With the stage set … lots of plastic birds and foliage, BSP take to the stage with “Machineries of Joy” … these guys are great, they have a very loyal following, fans that travel the length and breadth of the land to see them at festivals, libraries, railway stations, caves … even in the occasional venue! They are a very quirky and somewhat eccentric band and have the best T shirt designs ever! The also do a great line in “British Tea Power” mugs … I have the full set!
So tonight we are treated to a career spanning set … With “Remember Me, Carrion and a Wooden Horse” from their 2003 debut LP “The Decline of British Sea Power ” right through to “Bad Bohemian” from the 2017 “let the dancers inherit the party”. My favourite moment is “No Lucifer” with the crowd all singing along “Easy, Easy, Easy” … as if we’re all at a football match winning 6 – 0. “Waving Flags” is another great powerful anthem and the audience sing along with great passion. The BSP bears get an airing, which adds to the excitement and the band sound great tonight. The quirky setting of a preserved railway yard suits British Sea Power and they finish the set with a powerful version of “The Great Skua” … 9/10.
British Sea Power Setlist
- Machineries of Joy
- Who’s in Control
- Lights out for Darker Skies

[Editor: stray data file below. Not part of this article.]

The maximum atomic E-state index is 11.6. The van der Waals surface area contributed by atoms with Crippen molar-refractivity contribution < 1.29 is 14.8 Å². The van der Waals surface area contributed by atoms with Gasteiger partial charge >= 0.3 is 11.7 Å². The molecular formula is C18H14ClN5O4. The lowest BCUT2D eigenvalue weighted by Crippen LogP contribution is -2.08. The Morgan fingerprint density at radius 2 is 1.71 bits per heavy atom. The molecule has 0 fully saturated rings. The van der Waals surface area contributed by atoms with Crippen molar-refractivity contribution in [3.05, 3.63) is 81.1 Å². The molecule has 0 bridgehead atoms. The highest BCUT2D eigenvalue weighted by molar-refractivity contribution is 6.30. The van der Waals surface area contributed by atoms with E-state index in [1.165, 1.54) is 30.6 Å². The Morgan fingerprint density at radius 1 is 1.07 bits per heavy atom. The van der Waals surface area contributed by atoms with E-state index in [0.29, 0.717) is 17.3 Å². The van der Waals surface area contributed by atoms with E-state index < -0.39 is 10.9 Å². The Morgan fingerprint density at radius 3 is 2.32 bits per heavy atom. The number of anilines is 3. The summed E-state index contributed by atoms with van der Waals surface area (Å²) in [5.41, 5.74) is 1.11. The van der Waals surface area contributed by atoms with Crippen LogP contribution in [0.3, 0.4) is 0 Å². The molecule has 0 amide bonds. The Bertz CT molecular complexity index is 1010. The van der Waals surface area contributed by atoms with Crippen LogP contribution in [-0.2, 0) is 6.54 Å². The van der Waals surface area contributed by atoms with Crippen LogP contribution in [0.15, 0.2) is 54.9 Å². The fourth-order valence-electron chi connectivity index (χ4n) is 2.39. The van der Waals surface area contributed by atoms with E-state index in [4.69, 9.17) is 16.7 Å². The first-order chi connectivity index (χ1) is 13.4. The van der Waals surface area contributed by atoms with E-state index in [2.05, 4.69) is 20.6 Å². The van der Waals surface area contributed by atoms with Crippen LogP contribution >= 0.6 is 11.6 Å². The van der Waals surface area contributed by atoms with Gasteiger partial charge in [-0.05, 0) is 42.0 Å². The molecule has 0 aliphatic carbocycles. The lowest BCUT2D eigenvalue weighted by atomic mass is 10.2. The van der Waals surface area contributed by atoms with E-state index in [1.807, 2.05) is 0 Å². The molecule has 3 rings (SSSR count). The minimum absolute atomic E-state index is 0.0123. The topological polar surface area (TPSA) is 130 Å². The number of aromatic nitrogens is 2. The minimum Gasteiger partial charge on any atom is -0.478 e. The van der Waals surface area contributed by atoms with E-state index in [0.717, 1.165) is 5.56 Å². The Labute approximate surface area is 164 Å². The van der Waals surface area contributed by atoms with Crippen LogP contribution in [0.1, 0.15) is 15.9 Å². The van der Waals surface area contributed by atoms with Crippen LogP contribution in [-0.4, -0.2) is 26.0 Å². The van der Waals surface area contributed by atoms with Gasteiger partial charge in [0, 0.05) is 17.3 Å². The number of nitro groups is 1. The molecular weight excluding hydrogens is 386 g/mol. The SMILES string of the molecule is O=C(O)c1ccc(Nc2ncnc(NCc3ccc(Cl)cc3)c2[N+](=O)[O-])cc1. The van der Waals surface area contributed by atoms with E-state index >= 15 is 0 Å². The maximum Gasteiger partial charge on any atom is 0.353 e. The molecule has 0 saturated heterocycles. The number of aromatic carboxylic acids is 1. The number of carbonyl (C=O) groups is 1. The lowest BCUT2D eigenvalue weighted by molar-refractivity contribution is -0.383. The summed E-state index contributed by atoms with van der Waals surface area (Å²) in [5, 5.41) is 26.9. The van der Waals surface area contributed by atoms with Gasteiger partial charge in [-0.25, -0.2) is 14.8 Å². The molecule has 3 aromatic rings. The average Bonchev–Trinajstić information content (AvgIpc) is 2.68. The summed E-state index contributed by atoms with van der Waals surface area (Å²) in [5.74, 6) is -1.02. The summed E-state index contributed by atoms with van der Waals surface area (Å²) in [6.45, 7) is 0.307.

- Remember Me
- A Wooden Horse
- What you’re doing
- Bad Bohemian
- The Pelican
- No Lucifer
- Waving Flags
- The Great Skua
Gwenno “Eus Keus”
For me Sunday was all about seeing Gwenno Saunders. I first saw her supporting Gruff Rhys at Salisbury Arts Centre, it was just her and a keyboard that night and a short set of Welsh songs from her debut LP “Y Dydd Olaf” … she was absolutely fantastic and that debut is fantastic. However, in 2018 she released “Le Kov” on Heavenly Records. A Cornish language LP … with songs about cheese (Eus Keus) and name checking various towns in Cornwall, including Liskeard (Lyn Kerwyd) which is where I grew up! Today, she has a full band with her, including a new drummer. She takes full control of the stage and looks after the new drummer (who looks a bit nervous) and gifts us with a brilliant set, of mainly Cornish songs from “Le Kov” and “Chwyldro” from her debut. It’s rather unusual to actually hear the Cornish language (even in Kernow itself) so to hear an LP of beautiful crafted songs is an absolute treat. The Cornish Language society turned to witness her show in Truro … she must be good! All this talk of Cornwall and I now fancy a Cornish pasty! 9/10.